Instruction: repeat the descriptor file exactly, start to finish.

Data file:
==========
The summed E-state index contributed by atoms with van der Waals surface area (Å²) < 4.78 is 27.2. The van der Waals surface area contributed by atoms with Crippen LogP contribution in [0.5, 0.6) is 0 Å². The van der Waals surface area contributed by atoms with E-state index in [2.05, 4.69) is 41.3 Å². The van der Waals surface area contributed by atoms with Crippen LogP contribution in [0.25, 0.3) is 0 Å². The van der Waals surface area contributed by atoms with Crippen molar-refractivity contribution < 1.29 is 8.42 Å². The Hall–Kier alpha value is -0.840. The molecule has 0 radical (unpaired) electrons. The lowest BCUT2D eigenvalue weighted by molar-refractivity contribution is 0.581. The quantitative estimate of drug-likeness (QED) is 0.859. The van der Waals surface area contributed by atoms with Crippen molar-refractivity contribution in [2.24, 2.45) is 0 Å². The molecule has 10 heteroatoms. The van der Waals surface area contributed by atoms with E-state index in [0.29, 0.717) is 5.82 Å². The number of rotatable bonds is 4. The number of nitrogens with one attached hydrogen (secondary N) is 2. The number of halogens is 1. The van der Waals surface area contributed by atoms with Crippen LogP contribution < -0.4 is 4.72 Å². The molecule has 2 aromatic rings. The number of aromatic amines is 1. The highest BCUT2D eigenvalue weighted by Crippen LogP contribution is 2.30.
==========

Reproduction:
The summed E-state index contributed by atoms with van der Waals surface area (Å²) < 4.78 is 27.2. The van der Waals surface area contributed by atoms with Crippen LogP contribution in [0.5, 0.6) is 0 Å². The van der Waals surface area contributed by atoms with E-state index in [2.05, 4.69) is 41.3 Å². The van der Waals surface area contributed by atoms with Crippen LogP contribution in [0.25, 0.3) is 0 Å². The van der Waals surface area contributed by atoms with Crippen molar-refractivity contribution < 1.29 is 8.42 Å². The Hall–Kier alpha value is -0.840. The molecule has 0 radical (unpaired) electrons. The lowest BCUT2D eigenvalue weighted by molar-refractivity contribution is 0.581. The quantitative estimate of drug-likeness (QED) is 0.859. The van der Waals surface area contributed by atoms with Crippen molar-refractivity contribution in [2.24, 2.45) is 0 Å². The molecule has 10 heteroatoms. The van der Waals surface area contributed by atoms with E-state index in [0.29, 0.717) is 5.82 Å². The number of rotatable bonds is 4. The number of nitrogens with one attached hydrogen (secondary N) is 2. The number of halogens is 1. The van der Waals surface area contributed by atoms with Crippen LogP contribution < -0.4 is 4.72 Å². The molecule has 2 aromatic rings. The number of aromatic amines is 1. The highest BCUT2D eigenvalue weighted by Crippen LogP contribution is 2.30.